From Tracie: Fall Weekends With Melissa

Wednesday, November 07, 2012

Fall Weekends With Melissa

I always spent the last weekend in October with Melissa at her grandmother's house when we were kids. The weekend always started with a small hint of coolness in the air, as fall fought its way past the Florida heat.

Her grandmother's house was prim and proper, the way old houses owned by old people often are.

The living room was uncomfortable. It felt green, like being underwater in a murky lake, even though there was very little actual green in the room. A formal sofa, hard wingback chairs, and an upright piano that was never quite in tune stood on dark hardwood floors. There was a loose floorboard under the sofa with a metal box hiding under it.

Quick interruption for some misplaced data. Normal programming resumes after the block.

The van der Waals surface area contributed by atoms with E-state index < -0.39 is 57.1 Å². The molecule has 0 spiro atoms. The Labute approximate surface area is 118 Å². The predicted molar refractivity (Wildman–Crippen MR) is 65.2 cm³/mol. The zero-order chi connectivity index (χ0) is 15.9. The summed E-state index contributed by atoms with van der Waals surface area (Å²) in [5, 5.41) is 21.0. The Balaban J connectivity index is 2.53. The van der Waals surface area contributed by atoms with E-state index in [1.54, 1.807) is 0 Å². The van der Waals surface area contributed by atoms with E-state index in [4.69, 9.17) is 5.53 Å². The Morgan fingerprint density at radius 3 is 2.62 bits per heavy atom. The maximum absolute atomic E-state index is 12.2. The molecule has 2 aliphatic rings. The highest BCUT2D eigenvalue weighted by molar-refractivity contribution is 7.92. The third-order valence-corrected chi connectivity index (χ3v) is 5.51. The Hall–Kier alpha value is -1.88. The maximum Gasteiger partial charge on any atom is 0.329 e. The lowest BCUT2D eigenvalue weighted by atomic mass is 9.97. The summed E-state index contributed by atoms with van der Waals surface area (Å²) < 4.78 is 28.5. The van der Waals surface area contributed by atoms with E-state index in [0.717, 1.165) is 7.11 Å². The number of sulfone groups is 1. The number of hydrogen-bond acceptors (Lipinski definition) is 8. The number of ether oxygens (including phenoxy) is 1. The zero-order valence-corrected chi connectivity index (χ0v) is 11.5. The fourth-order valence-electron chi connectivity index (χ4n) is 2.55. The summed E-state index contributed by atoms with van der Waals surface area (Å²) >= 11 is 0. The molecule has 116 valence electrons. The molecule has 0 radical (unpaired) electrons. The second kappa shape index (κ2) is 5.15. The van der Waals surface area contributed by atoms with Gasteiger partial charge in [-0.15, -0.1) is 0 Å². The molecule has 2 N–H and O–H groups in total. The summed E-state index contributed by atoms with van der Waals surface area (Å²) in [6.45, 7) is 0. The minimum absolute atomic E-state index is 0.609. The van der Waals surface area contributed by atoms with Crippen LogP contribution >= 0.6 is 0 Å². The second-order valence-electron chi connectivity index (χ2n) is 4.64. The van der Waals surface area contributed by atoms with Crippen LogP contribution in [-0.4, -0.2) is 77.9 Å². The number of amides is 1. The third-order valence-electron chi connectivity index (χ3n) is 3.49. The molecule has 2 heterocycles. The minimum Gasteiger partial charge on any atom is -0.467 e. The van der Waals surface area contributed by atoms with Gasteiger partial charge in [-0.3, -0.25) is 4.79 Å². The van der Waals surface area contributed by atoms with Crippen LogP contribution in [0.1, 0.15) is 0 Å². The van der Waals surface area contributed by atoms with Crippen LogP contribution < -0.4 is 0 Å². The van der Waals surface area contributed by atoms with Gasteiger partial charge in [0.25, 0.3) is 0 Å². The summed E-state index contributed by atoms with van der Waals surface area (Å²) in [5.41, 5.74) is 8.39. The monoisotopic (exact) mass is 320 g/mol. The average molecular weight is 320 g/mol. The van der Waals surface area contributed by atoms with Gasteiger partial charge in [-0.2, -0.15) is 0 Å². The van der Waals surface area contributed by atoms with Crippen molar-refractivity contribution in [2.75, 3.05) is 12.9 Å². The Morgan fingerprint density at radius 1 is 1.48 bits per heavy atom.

Next to the house was a garage that felt like a barn. It wasn't really a barn at all; but it was painted red, and it had a dark loft that was reached by climbing wooden boards nailed to the wall. In the back of the loft was a shelf (a warped board sitting on cement blocks) with old tools and mason jars. In a box behind a stack of pickle cans, we found a stash of old magazines that probably belonged to her long-dead grandfather.

Melissa and I spent most of our time in the attic. The stairs pulled down from the ceiling in the hallway, as all proper attic stairs should, and it was our favorite room.

It was the kind of attic that belonged in a movie. Racks of old clothes from the early 1900s to the 1970s were lined up on the left side with hat boxes piled precariously next to them. Old trunks sat in a row under the sloped ceiling. One trunk contained lace shawls, and had small compartments holding an assortment of fancy hat pins and jewelry. We found love letters her grandmother had saved, from a man whose name did not match her grandfather's, hidden under the shawls.